Breaking News

Keiran strums the strings on one of our favorite mechanical keyboards

Keiran strums the strings on one of our favorite mechanical keyboards

Keychron is launching a wireless version of one of its best keyboards. The design of the new Keychron Q1 Pro is similar to the company's existing Q1 keyboard — which we think is one of the best off-the-shelf keyboards you can buy — with a gasket-mount design and aluminum case. But the difference with the $194 Q1 Pro is that it can connect via USB cable or Bluetooth, where it offers up to 300 hours of battery life. It can remember wireless connections of up to three devices.

The Q1 Pro is launching on Kickstarter today. There's a standard fully assembled model as well as a bare-bones option that comes without keycaps or switches for $174. Unfortunately, if you're in Europe, you'll need to get this bare-bones version, as the fully assembled model is only available in the US layout. Both are available in a choice of Black, Gray or White color schemes. The Kickstarter is set to last a month, with shipping expected in April. When the keyboard goes on open sale, its MSRP will be $199 for the fully assembled model and $179 for the bare-bones version.

Operating the keyboard wirelessly comes with a few downsides. For starters, it drops the polling rate from 1000Hz to 90Hz when connected via USB, which means you'll want to plug in a cable if you want to use it to play a fast-paced game. Want to are using it. You also naturally have to worry about battery life when unplugged. That drops from 300 "down to 90 hours" if you turn on the keyboard's RGB lighting while using it wirelessly, and if it's set to its lowest brightness.

Although there are tradeoffs with using the Q1 Pro over Bluetooth, Keychron is no stranger to making wireless keyboards. Its K-series lineup is available in a dizzying array of different configurations, all of which are wireless, albeit of lesser quality than its Q-series boards.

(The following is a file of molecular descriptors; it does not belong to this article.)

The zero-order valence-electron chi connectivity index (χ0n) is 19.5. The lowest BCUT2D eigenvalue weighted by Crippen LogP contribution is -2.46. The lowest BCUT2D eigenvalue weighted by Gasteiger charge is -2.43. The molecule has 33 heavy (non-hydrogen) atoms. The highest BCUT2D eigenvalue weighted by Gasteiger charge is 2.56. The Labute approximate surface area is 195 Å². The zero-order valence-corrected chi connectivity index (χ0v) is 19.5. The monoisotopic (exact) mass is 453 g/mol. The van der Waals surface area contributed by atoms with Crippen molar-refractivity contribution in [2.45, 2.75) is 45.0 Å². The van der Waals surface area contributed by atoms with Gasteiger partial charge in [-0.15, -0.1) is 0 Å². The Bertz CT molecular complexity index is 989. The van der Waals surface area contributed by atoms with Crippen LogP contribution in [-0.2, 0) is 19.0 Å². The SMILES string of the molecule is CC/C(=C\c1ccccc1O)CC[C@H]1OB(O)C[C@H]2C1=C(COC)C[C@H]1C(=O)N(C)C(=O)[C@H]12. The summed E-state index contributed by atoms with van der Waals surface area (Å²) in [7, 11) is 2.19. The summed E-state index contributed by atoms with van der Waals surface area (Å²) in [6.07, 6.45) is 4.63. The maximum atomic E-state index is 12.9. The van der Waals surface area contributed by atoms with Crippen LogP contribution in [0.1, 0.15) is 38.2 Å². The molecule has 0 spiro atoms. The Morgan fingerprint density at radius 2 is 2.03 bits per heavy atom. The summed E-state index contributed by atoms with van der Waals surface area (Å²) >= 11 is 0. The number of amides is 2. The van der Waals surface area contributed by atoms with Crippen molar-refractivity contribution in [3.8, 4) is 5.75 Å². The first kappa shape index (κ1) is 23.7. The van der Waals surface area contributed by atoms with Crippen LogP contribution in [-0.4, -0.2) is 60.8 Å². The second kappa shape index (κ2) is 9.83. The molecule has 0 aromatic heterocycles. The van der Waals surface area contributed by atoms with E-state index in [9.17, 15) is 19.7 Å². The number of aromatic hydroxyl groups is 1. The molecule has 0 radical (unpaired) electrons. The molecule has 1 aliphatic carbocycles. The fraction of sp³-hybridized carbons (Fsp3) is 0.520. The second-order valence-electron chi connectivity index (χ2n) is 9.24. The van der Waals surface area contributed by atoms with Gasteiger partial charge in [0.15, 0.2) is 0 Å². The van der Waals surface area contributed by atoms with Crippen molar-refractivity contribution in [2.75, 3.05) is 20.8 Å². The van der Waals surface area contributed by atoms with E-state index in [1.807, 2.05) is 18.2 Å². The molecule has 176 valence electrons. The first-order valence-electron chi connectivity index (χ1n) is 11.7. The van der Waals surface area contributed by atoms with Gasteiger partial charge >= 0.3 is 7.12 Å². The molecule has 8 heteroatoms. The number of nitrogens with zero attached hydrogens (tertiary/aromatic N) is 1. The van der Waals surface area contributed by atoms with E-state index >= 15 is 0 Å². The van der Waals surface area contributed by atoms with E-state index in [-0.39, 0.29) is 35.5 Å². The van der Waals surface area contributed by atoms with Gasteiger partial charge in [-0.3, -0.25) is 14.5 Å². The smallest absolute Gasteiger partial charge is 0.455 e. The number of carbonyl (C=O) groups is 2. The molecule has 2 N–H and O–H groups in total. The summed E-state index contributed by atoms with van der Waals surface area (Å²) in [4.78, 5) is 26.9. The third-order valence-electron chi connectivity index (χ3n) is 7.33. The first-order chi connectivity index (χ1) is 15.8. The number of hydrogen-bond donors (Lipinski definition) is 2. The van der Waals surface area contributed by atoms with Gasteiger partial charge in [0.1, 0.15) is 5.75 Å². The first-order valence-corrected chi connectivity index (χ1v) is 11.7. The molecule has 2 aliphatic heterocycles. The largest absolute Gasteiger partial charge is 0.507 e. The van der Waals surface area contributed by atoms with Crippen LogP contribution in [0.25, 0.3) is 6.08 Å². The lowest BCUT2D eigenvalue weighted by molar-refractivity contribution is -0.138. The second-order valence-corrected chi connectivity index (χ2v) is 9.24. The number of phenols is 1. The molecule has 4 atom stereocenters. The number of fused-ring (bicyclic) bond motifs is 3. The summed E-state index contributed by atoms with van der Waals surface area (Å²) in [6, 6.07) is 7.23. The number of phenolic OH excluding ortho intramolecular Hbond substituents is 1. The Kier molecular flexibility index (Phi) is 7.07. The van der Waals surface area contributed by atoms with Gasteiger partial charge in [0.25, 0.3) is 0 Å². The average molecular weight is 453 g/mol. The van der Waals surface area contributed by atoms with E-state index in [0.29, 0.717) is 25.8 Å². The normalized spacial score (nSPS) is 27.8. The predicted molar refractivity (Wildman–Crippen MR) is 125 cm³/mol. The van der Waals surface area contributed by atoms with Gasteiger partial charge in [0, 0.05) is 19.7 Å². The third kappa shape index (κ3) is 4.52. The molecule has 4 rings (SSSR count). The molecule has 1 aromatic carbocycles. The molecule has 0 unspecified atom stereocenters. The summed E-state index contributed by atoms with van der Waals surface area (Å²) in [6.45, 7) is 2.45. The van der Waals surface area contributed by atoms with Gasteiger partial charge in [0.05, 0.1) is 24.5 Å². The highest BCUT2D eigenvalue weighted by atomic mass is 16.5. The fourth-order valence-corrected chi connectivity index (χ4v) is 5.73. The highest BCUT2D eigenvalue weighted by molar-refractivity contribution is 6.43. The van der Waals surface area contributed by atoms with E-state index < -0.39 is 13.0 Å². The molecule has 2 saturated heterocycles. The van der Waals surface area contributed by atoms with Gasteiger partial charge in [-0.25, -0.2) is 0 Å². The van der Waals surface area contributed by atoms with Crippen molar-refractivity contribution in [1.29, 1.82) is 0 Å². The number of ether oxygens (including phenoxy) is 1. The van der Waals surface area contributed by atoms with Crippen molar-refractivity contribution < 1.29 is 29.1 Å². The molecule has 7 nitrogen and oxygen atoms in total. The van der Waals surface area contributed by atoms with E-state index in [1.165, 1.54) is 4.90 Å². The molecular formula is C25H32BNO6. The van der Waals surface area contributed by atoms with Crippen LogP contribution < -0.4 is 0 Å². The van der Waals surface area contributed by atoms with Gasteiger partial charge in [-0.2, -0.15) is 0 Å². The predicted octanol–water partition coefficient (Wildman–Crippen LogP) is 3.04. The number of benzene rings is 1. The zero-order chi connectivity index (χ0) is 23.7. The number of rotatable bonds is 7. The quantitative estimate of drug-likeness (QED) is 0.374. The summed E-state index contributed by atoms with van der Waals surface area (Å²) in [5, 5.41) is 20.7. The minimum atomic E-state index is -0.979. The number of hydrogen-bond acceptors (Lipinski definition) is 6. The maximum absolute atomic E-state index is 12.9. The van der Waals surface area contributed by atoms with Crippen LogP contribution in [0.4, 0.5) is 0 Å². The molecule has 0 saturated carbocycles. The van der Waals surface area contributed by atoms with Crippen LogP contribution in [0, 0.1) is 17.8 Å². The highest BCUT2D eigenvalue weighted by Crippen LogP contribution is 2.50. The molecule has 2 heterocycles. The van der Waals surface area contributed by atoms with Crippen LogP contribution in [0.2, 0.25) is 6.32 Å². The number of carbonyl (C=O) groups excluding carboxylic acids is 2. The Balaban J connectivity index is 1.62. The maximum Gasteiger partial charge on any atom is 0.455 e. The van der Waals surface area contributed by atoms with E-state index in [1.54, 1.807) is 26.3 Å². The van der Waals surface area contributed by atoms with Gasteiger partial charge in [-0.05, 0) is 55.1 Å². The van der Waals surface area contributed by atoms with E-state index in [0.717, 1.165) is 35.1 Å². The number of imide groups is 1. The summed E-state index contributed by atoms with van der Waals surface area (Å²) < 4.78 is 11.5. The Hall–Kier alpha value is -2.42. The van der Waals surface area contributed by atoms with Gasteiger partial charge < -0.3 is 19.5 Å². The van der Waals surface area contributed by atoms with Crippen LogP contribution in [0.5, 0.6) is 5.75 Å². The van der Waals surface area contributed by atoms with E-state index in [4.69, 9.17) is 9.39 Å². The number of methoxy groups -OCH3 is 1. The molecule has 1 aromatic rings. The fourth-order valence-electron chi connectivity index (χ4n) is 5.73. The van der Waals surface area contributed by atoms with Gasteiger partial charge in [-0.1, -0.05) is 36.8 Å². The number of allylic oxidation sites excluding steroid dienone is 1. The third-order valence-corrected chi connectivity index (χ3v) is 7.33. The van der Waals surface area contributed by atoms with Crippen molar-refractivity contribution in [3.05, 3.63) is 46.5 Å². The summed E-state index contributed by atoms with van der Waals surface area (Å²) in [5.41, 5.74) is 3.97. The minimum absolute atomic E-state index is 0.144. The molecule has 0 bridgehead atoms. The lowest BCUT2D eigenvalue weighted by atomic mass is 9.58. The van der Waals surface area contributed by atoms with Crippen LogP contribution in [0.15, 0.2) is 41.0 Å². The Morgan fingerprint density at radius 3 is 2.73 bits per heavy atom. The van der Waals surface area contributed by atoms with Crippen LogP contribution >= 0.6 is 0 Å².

Other differences from the Keychron Q1 include a plate (the part of the keyboard that connects to the switches and PCB) that is made of polycarbonate instead of steel or aluminum, which Keychron says "improves the overall typing sound". The keyboard comes this time with "Keycron Pro"-branded switches instead of the Gateron model. There is a choice of three switches: linear red, tactile brown, or tactile "banana" yellow. The latter switches are designed to resemble panda switches like the Sacred Panda. , which should mean they have a tactile bump that feels larger than standard brown switches.

The Q1 Pro uses the same 75 percent layout as most laptop keyboard layouts, but given the pace at which Keycron releases new keyboards, it will almost certainly be joined by more layouts in the near future. The layout is customizable using the excellent VIA configuration software, which can also be used to adjust the keyboard's built-in volume dial.

It's also hot-swappable, meaning you can use an included key puller without needing to remove its switches, and both three- and five-pin switches are supported. The switches are oriented in a so-called "south-facing" direction, which is used for better compatibility with aftermarket keycaps.

The fully assembled model of the keyboard comes with both the switches and the double-shot PBT keycaps, which should be durable and not prone to gluing over time. Additional keycaps are included in the box that can be swapped out depending on whether you're using the keyboard with a macOS or Windows machine. A hardware toggle on the keyboard swaps between OS layouts.

The Keycron already produces two of our top picks for the best wireless keyboards available today, though it lost out to rivals Appomaker and Ejaz, which are our picks for the best wireless models. That may all change once we try out the Q1 Pro, so stay tuned for our upcoming review.

No comments